Although trade with Iran is important for China, clearly this has limited value, compared to issues more vital to its interests, such as a nuclear deal with the US, the postponement of a decision on exchange-rate policy (last week the US treasury held back from branding China a “currency manipulator” for refusing to float the yuan) and Taiwan (especially in view of the recent US arms sales).
The latest draft proposals agreed by the US, Britain, France and Germany include restrictions on new Iranian banks established abroad and on the insurance of cargo shipments to and from Iran. Commenting on potential restrictions on Iran’s petroleum imports, Iran’s oil minister, Masoud Mir-Kazemi, said the country had sufficient refining capacity. Yet there was panic buying on previous occasions when such threats became headline news. Iranian leaders are also claiming that any sanctions which disrupt the supply of crude oil would, in the words of one Iranian official, “lead to the intensification and prolongation of the economic recession in consumer countries.”
If a UN resolution is not passed, chancellor Angela Merkel has suggested that Germany and other countries might impose their own sanctions. Obama and French president Nicolas Sarkozy discussed similar plans last week in the White House and Gordon Brown would be expected to push among European partners for measures above and beyond what is likely to be permitted by the security council. These include sanctions to deny Iran access to international banking services and capital markets, permission for Iran’s national airlines and air cargo carriers to use the airspace of the US and its allies, and restrictions on Iran’s shipping firms operating in waters controlled by them.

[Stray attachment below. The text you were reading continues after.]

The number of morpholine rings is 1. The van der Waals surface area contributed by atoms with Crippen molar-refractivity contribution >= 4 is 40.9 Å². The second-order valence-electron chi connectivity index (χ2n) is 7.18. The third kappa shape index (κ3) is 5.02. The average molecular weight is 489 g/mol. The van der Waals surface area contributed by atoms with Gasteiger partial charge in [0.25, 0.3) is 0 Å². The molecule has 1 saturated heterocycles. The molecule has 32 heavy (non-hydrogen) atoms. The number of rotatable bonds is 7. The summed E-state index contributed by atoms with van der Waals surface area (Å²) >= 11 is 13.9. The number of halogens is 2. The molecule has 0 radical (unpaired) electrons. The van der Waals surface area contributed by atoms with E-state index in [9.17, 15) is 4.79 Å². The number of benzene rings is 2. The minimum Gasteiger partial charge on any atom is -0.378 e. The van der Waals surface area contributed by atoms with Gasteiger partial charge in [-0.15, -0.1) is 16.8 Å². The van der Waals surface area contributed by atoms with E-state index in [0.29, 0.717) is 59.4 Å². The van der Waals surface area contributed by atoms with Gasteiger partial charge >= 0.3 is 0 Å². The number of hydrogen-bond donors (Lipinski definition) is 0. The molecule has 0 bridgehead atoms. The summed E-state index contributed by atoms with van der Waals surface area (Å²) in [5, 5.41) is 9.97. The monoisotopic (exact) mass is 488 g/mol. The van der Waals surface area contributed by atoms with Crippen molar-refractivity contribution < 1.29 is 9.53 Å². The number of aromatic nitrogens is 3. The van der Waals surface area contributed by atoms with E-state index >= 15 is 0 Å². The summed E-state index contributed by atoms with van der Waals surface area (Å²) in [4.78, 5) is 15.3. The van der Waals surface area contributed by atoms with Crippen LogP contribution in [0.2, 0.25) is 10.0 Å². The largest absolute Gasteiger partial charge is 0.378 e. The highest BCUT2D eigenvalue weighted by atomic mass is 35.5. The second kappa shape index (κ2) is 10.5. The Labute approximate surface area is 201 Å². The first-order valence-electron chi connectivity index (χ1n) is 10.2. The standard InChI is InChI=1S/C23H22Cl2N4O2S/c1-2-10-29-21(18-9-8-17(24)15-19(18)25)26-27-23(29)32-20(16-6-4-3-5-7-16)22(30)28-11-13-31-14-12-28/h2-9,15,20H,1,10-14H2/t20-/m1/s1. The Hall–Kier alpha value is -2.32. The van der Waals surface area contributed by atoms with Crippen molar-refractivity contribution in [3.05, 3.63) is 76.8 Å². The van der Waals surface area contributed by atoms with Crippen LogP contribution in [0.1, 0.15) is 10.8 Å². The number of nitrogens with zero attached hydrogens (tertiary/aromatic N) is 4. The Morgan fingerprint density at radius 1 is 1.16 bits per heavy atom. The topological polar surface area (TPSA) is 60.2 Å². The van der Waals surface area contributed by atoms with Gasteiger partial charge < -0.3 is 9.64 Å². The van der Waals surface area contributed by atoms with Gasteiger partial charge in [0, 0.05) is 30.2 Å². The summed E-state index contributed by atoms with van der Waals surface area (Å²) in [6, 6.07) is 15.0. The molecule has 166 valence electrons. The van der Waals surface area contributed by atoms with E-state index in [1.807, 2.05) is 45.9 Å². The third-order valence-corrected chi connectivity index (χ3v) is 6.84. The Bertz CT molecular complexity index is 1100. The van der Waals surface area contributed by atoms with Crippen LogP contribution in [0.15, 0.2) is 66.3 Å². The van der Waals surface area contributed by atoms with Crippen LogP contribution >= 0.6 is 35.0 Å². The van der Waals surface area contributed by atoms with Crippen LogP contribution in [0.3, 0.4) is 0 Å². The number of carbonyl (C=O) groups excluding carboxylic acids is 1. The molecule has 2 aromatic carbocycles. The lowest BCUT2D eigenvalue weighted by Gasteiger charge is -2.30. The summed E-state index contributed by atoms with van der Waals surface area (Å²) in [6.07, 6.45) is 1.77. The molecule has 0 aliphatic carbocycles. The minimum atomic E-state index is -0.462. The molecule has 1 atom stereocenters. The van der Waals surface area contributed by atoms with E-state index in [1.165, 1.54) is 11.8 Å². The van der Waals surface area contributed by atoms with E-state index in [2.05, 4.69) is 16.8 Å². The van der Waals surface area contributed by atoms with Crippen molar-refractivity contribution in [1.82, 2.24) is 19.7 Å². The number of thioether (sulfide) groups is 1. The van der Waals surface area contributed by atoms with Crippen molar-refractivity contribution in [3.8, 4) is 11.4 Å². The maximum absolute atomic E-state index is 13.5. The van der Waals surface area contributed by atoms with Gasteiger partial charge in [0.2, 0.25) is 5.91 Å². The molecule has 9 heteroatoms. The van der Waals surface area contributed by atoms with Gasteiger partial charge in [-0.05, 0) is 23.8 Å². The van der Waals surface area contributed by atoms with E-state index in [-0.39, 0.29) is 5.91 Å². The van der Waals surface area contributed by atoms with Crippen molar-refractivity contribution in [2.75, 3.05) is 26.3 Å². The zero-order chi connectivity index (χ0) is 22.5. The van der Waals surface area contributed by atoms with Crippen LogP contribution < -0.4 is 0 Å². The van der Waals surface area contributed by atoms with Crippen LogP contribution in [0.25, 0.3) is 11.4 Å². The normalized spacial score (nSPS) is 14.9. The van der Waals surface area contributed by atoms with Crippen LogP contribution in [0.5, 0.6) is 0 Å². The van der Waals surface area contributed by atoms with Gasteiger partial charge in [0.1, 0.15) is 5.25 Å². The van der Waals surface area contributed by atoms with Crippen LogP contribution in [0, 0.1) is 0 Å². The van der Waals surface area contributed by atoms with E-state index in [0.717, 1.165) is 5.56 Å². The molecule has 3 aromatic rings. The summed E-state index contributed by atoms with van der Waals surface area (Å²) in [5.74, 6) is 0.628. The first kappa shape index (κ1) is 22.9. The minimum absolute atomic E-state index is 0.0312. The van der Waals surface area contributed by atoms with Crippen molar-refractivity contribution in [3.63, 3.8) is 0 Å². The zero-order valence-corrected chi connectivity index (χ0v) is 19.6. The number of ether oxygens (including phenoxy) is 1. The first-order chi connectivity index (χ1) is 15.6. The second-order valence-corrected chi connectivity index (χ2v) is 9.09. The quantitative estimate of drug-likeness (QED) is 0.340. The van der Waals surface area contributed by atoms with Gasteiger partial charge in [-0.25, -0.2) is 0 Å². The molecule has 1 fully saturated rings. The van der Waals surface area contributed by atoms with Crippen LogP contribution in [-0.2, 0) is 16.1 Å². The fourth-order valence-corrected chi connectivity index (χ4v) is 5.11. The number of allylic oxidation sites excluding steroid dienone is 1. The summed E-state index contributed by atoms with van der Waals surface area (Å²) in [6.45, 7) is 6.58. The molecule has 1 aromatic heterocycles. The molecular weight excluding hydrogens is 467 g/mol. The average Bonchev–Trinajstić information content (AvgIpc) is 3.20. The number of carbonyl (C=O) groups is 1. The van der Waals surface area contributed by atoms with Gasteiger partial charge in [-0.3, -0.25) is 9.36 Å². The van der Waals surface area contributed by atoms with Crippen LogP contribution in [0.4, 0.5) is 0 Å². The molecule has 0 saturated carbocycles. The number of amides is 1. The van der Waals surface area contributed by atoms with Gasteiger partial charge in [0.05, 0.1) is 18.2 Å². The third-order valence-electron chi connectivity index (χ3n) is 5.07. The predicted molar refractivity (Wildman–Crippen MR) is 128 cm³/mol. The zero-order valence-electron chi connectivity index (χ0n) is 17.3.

Sanctions legislation has now passed through both houses of Congress. The Iran Refined Petroleum Sanctions Act, which would penalise foreign companies helping Iran to import gasoline and other refined petroleum products by denying them access to US markets, is now law. Two bills proposing sanctions on leading officials of the Iran regime and the tightening of export controls now await action by a committee and could come into effect later this month.
We in Hopi oppose all imperialist sanctions – whether “smart” or “with bite” – not because we support the Tehran regime in any way: we most certainly do not. We oppose sanctions because they hit ordinary Iranians first and foremost. After three decades of such measures, no-one knows better how to make money out of sanctions-busting than Iran’s clerics and their bazaari allies. Some of them rightly claim to be experts in the operation of the black market, having made their fortunes during the UN embargo against Iraq.
Further sanctions will give the regime yet more excuses to increase repression, placing all the blame for the devastating situation inside Iran on the external enemy. Far from helping the anti-dictatorship movement, sanctions disable the Iranian working class, which faces unpaid wages and further unemployment. The only Iranian supporters of sanctions are, on the one side, the hard-line Islamists in the regime, who hope for an increase in nationalist feelings to save themselves from being overthrown; and, on the other side, their rightwing opponents in the royalist camp, who want to see the defeat of the mass democratic movement and are counting on ‘regime change from above’ to bring them to power. They view themselves as Iranian Chalabis or Karzais – at the head of a pro-US government that can continue Iran’s nuclear programme with the blessing of the ‘international community’.
Unlike the ‘reformists’, royalists and other bourgeois opposition forces, the Iranian working class has stated its position on nuclear development loud and clear, and we in Hopi support that position. We oppose the nuclear programme because it endangers its workforce and threatens the environment, because Iran’s nuclear plants are located in an earthquake zone, and because we believe in a non-nuclear Middle East in a non-nuclear world.
But, most of all, we oppose all measures, from sanctions to a full-blown military assault, that the imperialists threaten against Iran.
- www.bbc.co.uk/persian, March 19.
- The Guardian April 1.
- Reuters, April 5.Free Jafar Panahi and all political prisoners in Iran